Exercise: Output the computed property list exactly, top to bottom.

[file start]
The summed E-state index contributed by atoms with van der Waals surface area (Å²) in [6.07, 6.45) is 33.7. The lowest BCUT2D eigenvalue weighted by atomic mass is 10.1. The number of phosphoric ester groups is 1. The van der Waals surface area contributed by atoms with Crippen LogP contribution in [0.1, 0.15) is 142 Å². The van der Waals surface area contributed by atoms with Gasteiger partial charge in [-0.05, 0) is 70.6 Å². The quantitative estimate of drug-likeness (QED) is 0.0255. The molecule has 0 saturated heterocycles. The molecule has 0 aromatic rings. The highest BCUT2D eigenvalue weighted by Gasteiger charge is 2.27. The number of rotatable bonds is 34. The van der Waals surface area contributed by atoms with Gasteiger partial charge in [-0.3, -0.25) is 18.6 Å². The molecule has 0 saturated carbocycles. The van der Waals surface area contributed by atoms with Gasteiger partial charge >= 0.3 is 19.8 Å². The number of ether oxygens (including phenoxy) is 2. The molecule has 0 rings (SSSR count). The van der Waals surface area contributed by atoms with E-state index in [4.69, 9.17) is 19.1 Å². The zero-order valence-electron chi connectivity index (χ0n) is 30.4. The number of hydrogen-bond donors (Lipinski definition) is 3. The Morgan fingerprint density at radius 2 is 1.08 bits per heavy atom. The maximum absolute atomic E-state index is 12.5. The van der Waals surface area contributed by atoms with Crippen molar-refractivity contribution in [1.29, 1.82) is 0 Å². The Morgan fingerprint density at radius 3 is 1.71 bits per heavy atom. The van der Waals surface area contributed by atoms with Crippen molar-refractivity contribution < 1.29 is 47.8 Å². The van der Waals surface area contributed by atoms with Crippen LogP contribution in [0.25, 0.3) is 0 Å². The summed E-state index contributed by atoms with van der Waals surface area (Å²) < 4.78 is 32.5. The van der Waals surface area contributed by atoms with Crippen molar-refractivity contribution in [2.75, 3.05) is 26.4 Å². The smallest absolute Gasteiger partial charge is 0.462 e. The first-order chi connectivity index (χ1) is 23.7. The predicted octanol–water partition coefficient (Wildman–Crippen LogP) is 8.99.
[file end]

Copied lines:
The summed E-state index contributed by atoms with van der Waals surface area (Å²) in [6.07, 6.45) is 33.7. The lowest BCUT2D eigenvalue weighted by atomic mass is 10.1. The number of phosphoric ester groups is 1. The van der Waals surface area contributed by atoms with Crippen LogP contribution in [0.1, 0.15) is 142 Å². The van der Waals surface area contributed by atoms with Gasteiger partial charge in [-0.05, 0) is 70.6 Å². The quantitative estimate of drug-likeness (QED) is 0.0255. The molecule has 0 saturated heterocycles. The molecule has 0 aromatic rings. The highest BCUT2D eigenvalue weighted by Gasteiger charge is 2.27. The number of rotatable bonds is 34. The van der Waals surface area contributed by atoms with Gasteiger partial charge in [-0.3, -0.25) is 18.6 Å². The molecule has 0 saturated carbocycles. The van der Waals surface area contributed by atoms with Gasteiger partial charge >= 0.3 is 19.8 Å². The number of ether oxygens (including phenoxy) is 2. The molecule has 0 rings (SSSR count). The van der Waals surface area contributed by atoms with E-state index in [4.69, 9.17) is 19.1 Å². The zero-order valence-electron chi connectivity index (χ0n) is 30.4. The number of hydrogen-bond donors (Lipinski definition) is 3. The Morgan fingerprint density at radius 2 is 1.08 bits per heavy atom. The maximum absolute atomic E-state index is 12.5. The van der Waals surface area contributed by atoms with Crippen molar-refractivity contribution in [1.29, 1.82) is 0 Å². The Morgan fingerprint density at radius 3 is 1.71 bits per heavy atom. The van der Waals surface area contributed by atoms with Crippen molar-refractivity contribution < 1.29 is 47.8 Å². The van der Waals surface area contributed by atoms with Crippen LogP contribution in [0.25, 0.3) is 0 Å². The summed E-state index contributed by atoms with van der Waals surface area (Å²) < 4.78 is 32.5. The van der Waals surface area contributed by atoms with Crippen molar-refractivity contribution in [2.75, 3.05) is 26.4 Å². The smallest absolute Gasteiger partial charge is 0.462 e. The first-order chi connectivity index (χ1) is 23.7. The predicted octanol–water partition coefficient (Wildman–Crippen LogP) is 8.99.